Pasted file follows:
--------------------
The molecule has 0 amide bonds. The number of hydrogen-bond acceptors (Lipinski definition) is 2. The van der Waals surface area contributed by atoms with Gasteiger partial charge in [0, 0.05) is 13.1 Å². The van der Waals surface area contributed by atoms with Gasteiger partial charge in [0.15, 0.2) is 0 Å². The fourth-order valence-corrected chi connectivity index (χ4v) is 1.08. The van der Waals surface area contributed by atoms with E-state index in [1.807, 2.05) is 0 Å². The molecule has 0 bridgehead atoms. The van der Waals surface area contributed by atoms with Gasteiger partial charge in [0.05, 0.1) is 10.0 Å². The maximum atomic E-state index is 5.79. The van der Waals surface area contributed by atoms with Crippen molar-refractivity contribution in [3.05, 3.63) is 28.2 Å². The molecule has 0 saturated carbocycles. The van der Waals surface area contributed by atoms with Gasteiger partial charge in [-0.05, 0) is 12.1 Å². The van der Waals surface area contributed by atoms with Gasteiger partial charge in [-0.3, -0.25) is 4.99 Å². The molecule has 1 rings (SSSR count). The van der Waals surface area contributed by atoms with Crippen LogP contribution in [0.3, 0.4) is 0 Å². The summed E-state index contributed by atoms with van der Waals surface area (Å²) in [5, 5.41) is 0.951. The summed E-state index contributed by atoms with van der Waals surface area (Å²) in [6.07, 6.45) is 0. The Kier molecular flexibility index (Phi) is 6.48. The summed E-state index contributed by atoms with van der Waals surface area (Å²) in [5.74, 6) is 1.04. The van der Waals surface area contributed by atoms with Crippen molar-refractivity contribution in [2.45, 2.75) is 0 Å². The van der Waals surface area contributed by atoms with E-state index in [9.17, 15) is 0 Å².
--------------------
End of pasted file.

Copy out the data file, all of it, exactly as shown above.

The molecule has 0 amide bonds. The number of hydrogen-bond acceptors (Lipinski definition) is 2. The van der Waals surface area contributed by atoms with Gasteiger partial charge in [0, 0.05) is 13.1 Å². The van der Waals surface area contributed by atoms with Gasteiger partial charge in [0.15, 0.2) is 0 Å². The fourth-order valence-corrected chi connectivity index (χ4v) is 1.08. The van der Waals surface area contributed by atoms with E-state index in [1.807, 2.05) is 0 Å². The molecule has 0 bridgehead atoms. The van der Waals surface area contributed by atoms with Gasteiger partial charge in [0.05, 0.1) is 10.0 Å². The maximum atomic E-state index is 5.79. The van der Waals surface area contributed by atoms with Crippen molar-refractivity contribution in [3.05, 3.63) is 28.2 Å². The molecule has 0 saturated carbocycles. The van der Waals surface area contributed by atoms with Gasteiger partial charge in [-0.05, 0) is 12.1 Å². The van der Waals surface area contributed by atoms with Gasteiger partial charge in [-0.3, -0.25) is 4.99 Å². The molecule has 1 rings (SSSR count). The van der Waals surface area contributed by atoms with Crippen LogP contribution in [0.3, 0.4) is 0 Å². The summed E-state index contributed by atoms with van der Waals surface area (Å²) in [5, 5.41) is 0.951. The summed E-state index contributed by atoms with van der Waals surface area (Å²) in [6.07, 6.45) is 0. The Kier molecular flexibility index (Phi) is 6.48. The summed E-state index contributed by atoms with van der Waals surface area (Å²) in [5.74, 6) is 1.04. The van der Waals surface area contributed by atoms with Crippen molar-refractivity contribution in [2.45, 2.75) is 0 Å². The van der Waals surface area contributed by atoms with E-state index in [9.17, 15) is 0 Å².